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Beekey Cheung
Beekey Cheung

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Artificial Intelligence and Jobs

Originally published at

There has been a lot of discussion over the years about the number of jobs Artificial Intelligence (AI) may "take away". Some have already lost their jobs to robots, which compounds the fear.

While the notion of losing your job to AI may be scary, it is important to consider what "AI" is. It is not the same as human intelligence. It tends to be great at things humans find hard, but find itself unable to accomplish the simplest things that children can.

This guide will talk a bit about what AI is, how similar it is to other automation events in history, and what the possible affects on jobs may be.

Artificial Intelligence vs Intelligence

When most people talk about AI, they are really talking about machine learning. Let's use a recommendation algorithm as an example. We have a generic e-commerce site that sells all sorts of stuff.

The most straightforward way to provide recommendations is to just look at stuff that sold the most. Something that has 1000 sales will probably be a better recommendation than something that has 10 sales.

However, we will need to use something else if our site sells everything from toilet paper to cameras. Another factor could be how often a person is viewing cameras on the site because that probably means they're researching cameras to buy. The more they view cameras, the more likely they will purchase a camera if we show them a top selling camera.

We can combine these with other factors such as price, similar purchases with other people, or region in the world to create a score of how likely a person is to make a purchase if we recommend a particular camera.

Seems pretty smart right? Here is where we start to see some flaws though. Any human can look at a person buying a $1000 prosumer camera and know that they may be interested in buying accessories. We humans also know that they are unlikely to buy another $1000 camera. We don't even need to look at any purchasing data to make this determination. We know this because we can reason that

  • a $1000 purchase is a big purchase
  • not many people buy multiple cameras in a short period of time
  • someone buying a $1000 camera instead of using their smartphone is taking photography as a serious hobby if not a profession. They will probably need accessories such as different lenses or tripods.

Machine learning algorithms do not reason. Algorithms do not understand things the way we do. They make "decisions" solely on correlation. To have an algorithm stop recommending cameras to people who just purchased a camera takes thousands if not millions of data points.

To use another example, a child can determine that a round peg doesn't fit into a square hole pretty easily. An algorithm will need thousands of data points. Not only that, but you would have to direct the algorithm to know that fitting pegs into appropriately shaped holes is the goal. A child can create their own goals, such as stacking all the objects and considering that a win.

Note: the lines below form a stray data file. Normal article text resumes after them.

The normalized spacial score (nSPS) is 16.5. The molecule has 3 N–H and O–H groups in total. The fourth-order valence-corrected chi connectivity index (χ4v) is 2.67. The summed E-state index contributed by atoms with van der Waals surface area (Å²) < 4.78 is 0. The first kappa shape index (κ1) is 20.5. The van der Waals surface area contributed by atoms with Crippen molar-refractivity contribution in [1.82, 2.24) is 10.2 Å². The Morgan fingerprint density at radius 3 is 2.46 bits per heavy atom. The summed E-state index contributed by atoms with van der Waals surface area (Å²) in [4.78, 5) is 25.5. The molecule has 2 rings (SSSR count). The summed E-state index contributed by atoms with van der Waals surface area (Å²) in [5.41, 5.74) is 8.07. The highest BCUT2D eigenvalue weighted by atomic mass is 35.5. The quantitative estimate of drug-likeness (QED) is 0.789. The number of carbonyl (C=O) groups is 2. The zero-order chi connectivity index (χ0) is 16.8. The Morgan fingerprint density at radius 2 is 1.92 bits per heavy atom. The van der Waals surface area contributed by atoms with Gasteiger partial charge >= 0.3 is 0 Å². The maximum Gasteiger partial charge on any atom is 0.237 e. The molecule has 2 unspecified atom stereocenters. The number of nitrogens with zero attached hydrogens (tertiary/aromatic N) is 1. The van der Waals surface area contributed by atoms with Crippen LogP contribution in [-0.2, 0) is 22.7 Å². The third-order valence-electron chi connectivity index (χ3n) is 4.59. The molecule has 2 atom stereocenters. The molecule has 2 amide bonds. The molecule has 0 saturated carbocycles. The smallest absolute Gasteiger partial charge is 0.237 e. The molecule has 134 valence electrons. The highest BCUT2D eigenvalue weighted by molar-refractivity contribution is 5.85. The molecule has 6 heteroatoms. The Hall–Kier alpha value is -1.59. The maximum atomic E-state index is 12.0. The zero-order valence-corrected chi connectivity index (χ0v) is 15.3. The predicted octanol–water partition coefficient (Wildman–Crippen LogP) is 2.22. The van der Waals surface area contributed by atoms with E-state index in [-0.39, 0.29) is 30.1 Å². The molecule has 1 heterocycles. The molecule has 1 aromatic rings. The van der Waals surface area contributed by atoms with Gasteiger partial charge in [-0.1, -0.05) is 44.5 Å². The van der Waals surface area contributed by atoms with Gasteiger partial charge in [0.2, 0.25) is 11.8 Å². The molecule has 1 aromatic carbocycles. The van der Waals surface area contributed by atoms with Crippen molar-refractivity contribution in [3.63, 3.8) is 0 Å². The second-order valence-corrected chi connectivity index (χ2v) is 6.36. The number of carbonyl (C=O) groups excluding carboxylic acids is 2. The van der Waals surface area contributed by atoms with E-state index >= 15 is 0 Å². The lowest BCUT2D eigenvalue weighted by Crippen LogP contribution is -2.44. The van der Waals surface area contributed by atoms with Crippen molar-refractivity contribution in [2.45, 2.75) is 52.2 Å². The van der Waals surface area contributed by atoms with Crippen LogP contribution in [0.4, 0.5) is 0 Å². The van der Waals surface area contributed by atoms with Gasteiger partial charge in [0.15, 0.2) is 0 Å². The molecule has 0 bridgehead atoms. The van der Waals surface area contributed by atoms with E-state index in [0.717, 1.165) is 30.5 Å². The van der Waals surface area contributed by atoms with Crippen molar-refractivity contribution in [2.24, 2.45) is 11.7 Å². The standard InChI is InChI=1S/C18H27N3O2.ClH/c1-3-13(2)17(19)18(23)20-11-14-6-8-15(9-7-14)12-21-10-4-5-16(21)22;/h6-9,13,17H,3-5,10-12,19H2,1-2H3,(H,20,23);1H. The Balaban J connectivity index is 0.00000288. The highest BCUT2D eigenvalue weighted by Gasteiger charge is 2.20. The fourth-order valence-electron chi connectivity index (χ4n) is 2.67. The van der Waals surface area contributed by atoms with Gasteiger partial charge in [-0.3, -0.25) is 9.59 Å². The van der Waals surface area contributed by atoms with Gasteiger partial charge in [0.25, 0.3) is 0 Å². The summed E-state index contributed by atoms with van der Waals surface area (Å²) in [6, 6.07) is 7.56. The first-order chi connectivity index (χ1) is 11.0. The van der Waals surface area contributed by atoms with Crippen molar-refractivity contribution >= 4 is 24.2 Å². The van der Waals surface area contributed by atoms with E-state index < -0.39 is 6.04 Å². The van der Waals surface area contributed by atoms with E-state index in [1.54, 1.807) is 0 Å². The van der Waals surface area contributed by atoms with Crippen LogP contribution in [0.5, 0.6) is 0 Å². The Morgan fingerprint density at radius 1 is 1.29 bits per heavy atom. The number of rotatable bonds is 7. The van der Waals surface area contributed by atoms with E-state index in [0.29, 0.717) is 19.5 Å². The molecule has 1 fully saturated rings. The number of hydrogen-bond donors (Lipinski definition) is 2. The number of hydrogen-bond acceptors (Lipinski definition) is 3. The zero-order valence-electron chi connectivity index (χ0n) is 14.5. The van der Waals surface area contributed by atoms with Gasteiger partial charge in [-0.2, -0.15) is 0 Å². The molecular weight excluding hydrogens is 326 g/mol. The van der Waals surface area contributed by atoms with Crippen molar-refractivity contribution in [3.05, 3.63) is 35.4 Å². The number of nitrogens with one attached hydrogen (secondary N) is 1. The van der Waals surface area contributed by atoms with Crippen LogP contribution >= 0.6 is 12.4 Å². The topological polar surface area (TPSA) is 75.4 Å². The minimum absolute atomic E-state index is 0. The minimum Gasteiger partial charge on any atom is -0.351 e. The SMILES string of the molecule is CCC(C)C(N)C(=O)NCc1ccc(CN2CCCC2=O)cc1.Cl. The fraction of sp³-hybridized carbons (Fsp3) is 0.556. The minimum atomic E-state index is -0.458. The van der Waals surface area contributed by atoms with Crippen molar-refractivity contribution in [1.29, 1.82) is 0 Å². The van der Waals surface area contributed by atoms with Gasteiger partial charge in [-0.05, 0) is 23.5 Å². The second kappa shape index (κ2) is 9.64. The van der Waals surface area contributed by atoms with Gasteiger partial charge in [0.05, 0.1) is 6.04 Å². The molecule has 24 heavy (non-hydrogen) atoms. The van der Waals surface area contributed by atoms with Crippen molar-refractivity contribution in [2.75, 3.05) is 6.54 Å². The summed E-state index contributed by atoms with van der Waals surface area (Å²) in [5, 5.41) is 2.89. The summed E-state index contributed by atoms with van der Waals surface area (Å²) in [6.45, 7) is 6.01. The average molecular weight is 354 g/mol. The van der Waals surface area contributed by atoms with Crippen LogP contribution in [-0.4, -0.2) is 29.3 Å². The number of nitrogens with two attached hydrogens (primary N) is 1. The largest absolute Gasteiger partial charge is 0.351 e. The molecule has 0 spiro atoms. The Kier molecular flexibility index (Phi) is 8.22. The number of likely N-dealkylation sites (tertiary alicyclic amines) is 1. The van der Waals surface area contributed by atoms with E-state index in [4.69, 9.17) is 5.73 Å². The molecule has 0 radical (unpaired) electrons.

NOTE: machine learning algorithms are not the only form of AI. Artificial General Intelligence (AGI) would actually be more akin to human intelligence. It is the form of AI that you will most often see in movies and tv shows. We also happen to be very far off from it. Trying to predict when computer scientists will make a breakthrough in AGI is as difficult as trying to predict when we'll have a breakthrough in curing cancer for good. It could be next year (unlikely) or it could be hundreds of years from now.

Properties of Artificial Intelligence

Artificial intelligence is very good at things humans would consider difficult. It can perform millions of mathematical calculations in less time for a human to do one of those calculations. This trait has a number of uses from getting useful search results to image recognition. But let's look at image recognition closer to see where AI starts to hit some limitations.

Image recognition works by looking at patterns of pixels and matching them with known objects. You can probably throw this image of a dog into any image recognition algorithm and it will come up with "dog". The algorithm may even be able to tell the breed of the dog, the fact that the dog is still a puppy, and that the puppy is chewing a stick.

However, while a child can understand what a dog looks like after a few examples, an algorithm will need thousands of photos to identify a dog. It will also need thousands more to identify breeds or age.

An algorithm is also less likely to be able to tell you that the stick was most likely brought in from the street rather than purchased from the store. Or that some poor human had to clean up little wooden shards from all over the apartment. Or that that same poor human eventually got fed up and threw out that stick. Maybe that human stubbed their foot on one of those wooden shards. The puppy was also spoiled for being allowed to bring in random things inside.